Glowing tags allow real-time visualization of fat metabolism in zebrafish

The Carnegie Institute team used fluorescent tags to track what lipids were assembled from broken-down fats in zebrafish. (Bob Jenkins CC BY 2.0)

Looking at how the body processes fats can help us understand a range of diseases, but doing so has proved challenging. A team from the Carnegie Institution for Science has visualized, for the first time, how fats are metabolized in zebrafish.

The team used fluorescent tagging to mark a variety of lipids before feeding them to zebrafish, according to a statement. Viewed under a microscope, the glowing tags allowed the researchers watch these lipids get broken down and then reassembled into different molecules in the fish’s organs.

Unlike proteins, which are reassembled from amino acids and encoded by DNA sequences, lipids can be made from any number of combinations of components. Many factors play a role in how a lipid is synthesized, including a person’s diet and the type of cell in which the lipid is being assembled.

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"Understanding the balancing act in what makes up our bodies' lipids—between availability based on what we're eating and genetic guidance—is very important to cell biologists," said Steven Farber, who works on lipid metabolism and signaling at the Carnegie Institution. "There is growing evidence that these differences can affect wide arrays of cellular processes."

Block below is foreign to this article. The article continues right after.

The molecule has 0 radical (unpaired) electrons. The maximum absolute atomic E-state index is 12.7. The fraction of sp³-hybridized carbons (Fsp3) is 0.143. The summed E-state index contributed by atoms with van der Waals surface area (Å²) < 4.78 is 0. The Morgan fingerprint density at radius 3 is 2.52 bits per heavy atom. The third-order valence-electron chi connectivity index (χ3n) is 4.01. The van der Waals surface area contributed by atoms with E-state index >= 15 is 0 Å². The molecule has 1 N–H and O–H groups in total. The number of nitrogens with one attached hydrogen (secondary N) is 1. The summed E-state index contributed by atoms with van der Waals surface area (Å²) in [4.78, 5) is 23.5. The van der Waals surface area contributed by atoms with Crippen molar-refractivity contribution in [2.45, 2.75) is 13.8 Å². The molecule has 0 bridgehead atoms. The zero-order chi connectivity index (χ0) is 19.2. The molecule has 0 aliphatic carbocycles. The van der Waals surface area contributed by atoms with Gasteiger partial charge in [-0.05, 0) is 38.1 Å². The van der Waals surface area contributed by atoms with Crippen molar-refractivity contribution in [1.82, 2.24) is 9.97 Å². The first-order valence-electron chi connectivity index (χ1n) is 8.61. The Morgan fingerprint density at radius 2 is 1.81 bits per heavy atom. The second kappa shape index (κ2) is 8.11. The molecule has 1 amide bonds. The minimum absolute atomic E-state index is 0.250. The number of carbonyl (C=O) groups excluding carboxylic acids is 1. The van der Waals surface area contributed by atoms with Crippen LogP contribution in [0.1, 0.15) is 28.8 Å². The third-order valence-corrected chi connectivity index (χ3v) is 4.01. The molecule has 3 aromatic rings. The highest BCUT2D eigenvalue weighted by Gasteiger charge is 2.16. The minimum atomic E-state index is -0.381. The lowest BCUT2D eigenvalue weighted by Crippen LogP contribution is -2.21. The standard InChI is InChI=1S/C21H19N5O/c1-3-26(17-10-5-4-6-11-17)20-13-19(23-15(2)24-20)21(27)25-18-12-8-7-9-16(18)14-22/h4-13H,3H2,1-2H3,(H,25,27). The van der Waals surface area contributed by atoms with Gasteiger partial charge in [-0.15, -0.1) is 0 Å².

The research, published in the Journal of Lipid Research, allowed Farber and his team to investigate relationships between specific fats and human health. The team hopes that fluorescent tagging will lead to “further breakthroughs” in lipid biochemistry.

"Lipids play a vital role in cellular function, because they form the membranes that surround each cell and many of the structures inside of it," said Vanessa Quinlivan, a graduate student in Farber’s lab. "They are also part of the crucial makeup of hormones such as estrogen and testosterone, which transmit messages between cells."

Zebrafish, a member of the minnow family, are commonly used for scientific research. Their bodies are transparent, they reproduce easily and, according to Derek Stemple, of the Sanger Institute Wellcome Trust, 84% of the genes that cause human disease have analogues in zebrafish.

For example, a University of Queensland team studying lymphatic cells—which absorbs waste products leaking from cells so they don’t damage organs—found lymphlike cells in zebrafish brains, an area where this type of cell is not usually present. And last year, researchers at the University of Oregon found a protein in the zebrafish gut that can improve insulin production, while a Boston Children’s Hospital team visualized the spread of melanoma in zebrafish from a single cell.

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